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Israel, the Bomb, and Openness

Author: Micah Zenko, Douglas Dillon Fellow
August 9, 2010
Los Angeles Times

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It's time for Israel to come out of the closet. After five decades of maintaining a nuclear weapons program without acknowledging its existence, Israel should proactively announce and provide information about its nuclear weapons status. Though Israel's bombs have long been an open secret, unprecedented international scrutiny in coming years will make this "nuclear opacity" increasingly untenable.

By maintaining the fiction that it is not a nuclear power, Israel has pigeonholed itself as an international pariah, similar to its adversaries Iran and Syria. This allows its adversaries and the nonaligned movement to successfully use Israel's bombs to slow progress on nuclear nonproliferation objectives, including preventing a nuclear Iran. Israel gains nothing by sacrificing its moral and political authority to maintain a farce that no one believes.

This situation will reach a breaking point in the coming year because of enhanced scrutiny of Israel's nuclear program from several sources.

In May, all of the members of the Nuclear Nonproliferation Treaty reaffirmed by consensus the 1995 resolution calling for a Middle East free of nuclear weapons and other weapons of mass destruction, and endorsed "Israel's accession to the treaty and the placement of all its nuclear facilities under comprehensive IAEA safeguards." To work toward this goal, U.N. Secretary-General Ban Ki-moon will soon appoint a facilitator to coordinate progress on implementing this 1995 resolution.

In mid-September, at the request of a slim majority of its members, International Atomic Energy Agency Director-General Yukiya Amano will issue an unprecedented report on achieving progress toward Israel's accession to the nonproliferation treaty and placing its nuclear capabilities under IAEA safeguards.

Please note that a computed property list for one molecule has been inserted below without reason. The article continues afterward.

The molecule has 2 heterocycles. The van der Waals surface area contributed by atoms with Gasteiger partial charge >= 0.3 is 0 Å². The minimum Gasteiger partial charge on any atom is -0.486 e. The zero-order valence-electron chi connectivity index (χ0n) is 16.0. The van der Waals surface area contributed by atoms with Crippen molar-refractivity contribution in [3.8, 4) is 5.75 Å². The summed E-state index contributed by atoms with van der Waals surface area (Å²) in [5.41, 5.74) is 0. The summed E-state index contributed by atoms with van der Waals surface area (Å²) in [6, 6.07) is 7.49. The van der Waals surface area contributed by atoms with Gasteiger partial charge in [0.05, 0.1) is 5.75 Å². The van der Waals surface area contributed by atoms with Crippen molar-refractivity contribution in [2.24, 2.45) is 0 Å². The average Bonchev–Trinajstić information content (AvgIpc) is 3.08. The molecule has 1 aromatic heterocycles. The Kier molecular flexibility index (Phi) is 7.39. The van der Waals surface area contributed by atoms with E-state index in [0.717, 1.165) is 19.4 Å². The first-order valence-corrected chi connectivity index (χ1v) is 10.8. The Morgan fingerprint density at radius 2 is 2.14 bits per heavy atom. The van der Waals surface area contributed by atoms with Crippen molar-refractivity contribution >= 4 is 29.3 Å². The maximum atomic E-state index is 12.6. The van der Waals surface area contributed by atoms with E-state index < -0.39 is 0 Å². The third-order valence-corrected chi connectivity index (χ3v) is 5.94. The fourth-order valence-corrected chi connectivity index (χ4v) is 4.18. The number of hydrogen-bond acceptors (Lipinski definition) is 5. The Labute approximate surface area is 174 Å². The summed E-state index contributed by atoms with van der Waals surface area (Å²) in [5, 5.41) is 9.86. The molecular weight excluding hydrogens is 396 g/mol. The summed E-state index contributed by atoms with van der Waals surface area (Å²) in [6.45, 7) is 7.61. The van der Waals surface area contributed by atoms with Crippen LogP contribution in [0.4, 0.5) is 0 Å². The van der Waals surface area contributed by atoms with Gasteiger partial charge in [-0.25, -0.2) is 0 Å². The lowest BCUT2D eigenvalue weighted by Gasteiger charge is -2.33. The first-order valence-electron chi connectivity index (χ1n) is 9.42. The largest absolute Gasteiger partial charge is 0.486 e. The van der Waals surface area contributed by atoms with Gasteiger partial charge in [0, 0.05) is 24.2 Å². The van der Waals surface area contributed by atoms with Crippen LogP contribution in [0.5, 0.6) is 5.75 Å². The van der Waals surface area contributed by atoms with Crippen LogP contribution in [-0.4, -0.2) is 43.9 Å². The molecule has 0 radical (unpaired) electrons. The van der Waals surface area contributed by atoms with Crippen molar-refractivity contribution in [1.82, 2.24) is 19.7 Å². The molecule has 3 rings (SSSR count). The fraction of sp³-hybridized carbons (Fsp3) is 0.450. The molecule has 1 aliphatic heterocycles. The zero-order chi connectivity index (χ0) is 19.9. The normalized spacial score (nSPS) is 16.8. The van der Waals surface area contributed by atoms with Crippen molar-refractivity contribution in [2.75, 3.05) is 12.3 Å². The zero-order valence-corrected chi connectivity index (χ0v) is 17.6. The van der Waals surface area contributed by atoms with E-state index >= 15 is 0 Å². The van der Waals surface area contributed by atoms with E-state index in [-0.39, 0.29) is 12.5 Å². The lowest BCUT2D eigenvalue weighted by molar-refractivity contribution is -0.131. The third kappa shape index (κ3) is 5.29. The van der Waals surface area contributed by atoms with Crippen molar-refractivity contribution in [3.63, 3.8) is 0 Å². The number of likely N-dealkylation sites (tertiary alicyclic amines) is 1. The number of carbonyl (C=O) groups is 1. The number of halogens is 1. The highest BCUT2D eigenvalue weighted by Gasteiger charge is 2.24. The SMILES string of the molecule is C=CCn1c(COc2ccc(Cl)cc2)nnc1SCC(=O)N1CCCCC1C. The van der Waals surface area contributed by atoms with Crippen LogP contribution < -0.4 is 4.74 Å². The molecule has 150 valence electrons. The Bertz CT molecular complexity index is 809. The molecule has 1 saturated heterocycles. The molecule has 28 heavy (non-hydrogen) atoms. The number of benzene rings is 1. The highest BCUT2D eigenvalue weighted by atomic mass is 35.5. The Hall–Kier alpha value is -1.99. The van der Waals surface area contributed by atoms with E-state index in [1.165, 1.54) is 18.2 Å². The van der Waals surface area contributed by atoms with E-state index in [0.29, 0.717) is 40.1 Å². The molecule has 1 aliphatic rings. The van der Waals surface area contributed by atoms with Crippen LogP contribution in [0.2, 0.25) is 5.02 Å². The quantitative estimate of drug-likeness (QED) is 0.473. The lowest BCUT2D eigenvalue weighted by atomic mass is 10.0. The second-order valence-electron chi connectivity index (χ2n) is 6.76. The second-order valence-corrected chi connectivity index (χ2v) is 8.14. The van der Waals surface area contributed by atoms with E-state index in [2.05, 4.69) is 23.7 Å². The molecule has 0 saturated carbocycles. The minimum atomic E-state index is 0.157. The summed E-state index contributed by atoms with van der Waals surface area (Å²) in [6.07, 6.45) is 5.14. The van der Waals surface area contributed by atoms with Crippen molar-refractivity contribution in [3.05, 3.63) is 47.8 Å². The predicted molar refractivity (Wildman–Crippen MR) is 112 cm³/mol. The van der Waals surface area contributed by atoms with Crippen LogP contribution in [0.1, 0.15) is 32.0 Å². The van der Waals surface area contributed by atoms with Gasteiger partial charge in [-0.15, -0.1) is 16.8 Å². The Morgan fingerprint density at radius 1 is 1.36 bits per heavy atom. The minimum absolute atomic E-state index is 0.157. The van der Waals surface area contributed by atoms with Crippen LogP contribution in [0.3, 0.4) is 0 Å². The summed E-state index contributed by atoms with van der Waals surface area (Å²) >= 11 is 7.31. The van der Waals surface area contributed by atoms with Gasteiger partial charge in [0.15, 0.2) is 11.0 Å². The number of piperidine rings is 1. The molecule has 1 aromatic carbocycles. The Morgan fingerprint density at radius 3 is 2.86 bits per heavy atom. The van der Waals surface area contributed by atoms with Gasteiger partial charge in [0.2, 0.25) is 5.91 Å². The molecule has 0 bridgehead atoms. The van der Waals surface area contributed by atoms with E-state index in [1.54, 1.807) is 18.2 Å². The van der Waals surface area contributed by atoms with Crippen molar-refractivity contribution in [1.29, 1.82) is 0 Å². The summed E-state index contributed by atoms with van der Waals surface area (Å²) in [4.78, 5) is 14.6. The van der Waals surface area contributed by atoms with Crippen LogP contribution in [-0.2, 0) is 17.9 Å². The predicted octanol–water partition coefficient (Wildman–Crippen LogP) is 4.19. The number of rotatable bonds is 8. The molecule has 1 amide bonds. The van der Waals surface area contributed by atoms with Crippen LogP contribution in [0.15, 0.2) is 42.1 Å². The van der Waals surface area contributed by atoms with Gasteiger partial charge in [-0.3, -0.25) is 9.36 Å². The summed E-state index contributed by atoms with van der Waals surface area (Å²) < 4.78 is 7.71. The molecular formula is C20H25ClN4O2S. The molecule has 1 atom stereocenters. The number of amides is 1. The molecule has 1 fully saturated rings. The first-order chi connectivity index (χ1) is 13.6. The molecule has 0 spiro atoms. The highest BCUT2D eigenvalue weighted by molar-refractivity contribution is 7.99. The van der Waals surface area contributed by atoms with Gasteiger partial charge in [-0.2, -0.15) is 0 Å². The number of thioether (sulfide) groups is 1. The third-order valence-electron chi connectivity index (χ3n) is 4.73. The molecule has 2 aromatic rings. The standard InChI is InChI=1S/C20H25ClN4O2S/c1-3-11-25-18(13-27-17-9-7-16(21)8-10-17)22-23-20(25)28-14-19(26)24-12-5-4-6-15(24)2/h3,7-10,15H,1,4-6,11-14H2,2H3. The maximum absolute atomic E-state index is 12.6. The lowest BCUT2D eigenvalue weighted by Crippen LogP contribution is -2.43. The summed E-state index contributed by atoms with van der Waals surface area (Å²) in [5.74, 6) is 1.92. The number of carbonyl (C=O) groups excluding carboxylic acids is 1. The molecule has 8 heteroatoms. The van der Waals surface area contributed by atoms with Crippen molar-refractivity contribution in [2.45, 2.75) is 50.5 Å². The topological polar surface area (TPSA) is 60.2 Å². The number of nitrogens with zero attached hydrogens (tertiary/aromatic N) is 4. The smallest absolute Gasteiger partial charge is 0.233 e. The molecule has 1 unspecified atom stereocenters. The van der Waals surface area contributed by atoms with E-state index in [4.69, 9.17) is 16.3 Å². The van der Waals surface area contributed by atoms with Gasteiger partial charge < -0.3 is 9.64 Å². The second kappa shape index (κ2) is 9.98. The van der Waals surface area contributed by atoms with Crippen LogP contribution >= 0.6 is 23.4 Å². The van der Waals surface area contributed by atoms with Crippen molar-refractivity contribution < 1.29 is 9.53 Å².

In October, historian Avner Cohen will release "The Worst-Kept Secret: Israel's Bargain with the Bomb," the follow-up to his groundbreaking "Israel and the Bomb," which showed in exhaustive detail the steps taken by successive governments to develop a nuclear weapon by 1967. Cohen's forthcoming book will assuredly provide additional revelations that both embarrass Tel Aviv and further clarify Israel's nuclear capabilities.

In light of this forthcoming scrutiny, there are three near-term steps that Israel should undertake.

First, Israel should provide transparency about the size, command and control, nuclear security features and nonproliferation objectives of its nuclear arsenal. As was the case of other non-NPT nuclear powers--India and Pakistan--doing so would allow Israel to reassure the international community about its program. For example, in 2000, Pakistan created its National Command Authority, which assures civilian oversight of the bomb. In addition, Pakistan allows its chief nuclear military official, Lt. Gen. Khalid Kidwai, to brief international audiences about the safety and security features of his country's nuclear arsenal.

Second, in light of its recently announced intention to pursue civilian nuclear energy, Israel should sign a safeguards agreement with the IAEA covering all existing or future civilian nuclear facilities. In 2008, India signed a similar accord with the agency, which allowed it to receive international support for its peaceful civilian nuclear reactors. Here, the United States stands ready to help. At their July meeting, President Obama reportedly told Israeli Prime Minister Benjamin Netanyahu that the United States would consider providing civilian nuclear technologies to Israel. Given that Israel has an estimated 115 to 190 warheads, according to the NRDC Nuclear Notebook, it no longer needs to produce fissile material for military purposes.

Third, Israel should reverse its existing policy and participate in legitimate international forums where the issue of a nuclear-weapon- and WMD-free Middle East are debated. One-sided pressure against Israel's policies is the unfortunate norm of many international organizations. However, Israeli diplomats should openly discuss their country's nuclear intentions and objectives, and either oppose or defend the 1995 resolution.

Israel cannot have a voice in the debate on nuclear nonproliferation--a debate that has vital ramifications for the Middle East--unless it becomes a good-faith participant in multilateral efforts to control and safeguard weapons of mass destruction. If such an announcement were to cause diplomatic isolation or a cascade of proliferation in the region, these events would have already happened. Instead, Israel only stands to gain by confirming a fact taken for granted by its friends and adversaries alike.

Micah Zenko is a fellow in the Center for Preventive Action at the Council on Foreign Relations. He is the author of the forthcoming "Between Threats and War: U.S. Discrete Military Operations in the Post-Cold War World."

This article appears in full on CFR.org by permission of its original publisher. It was originally available here.

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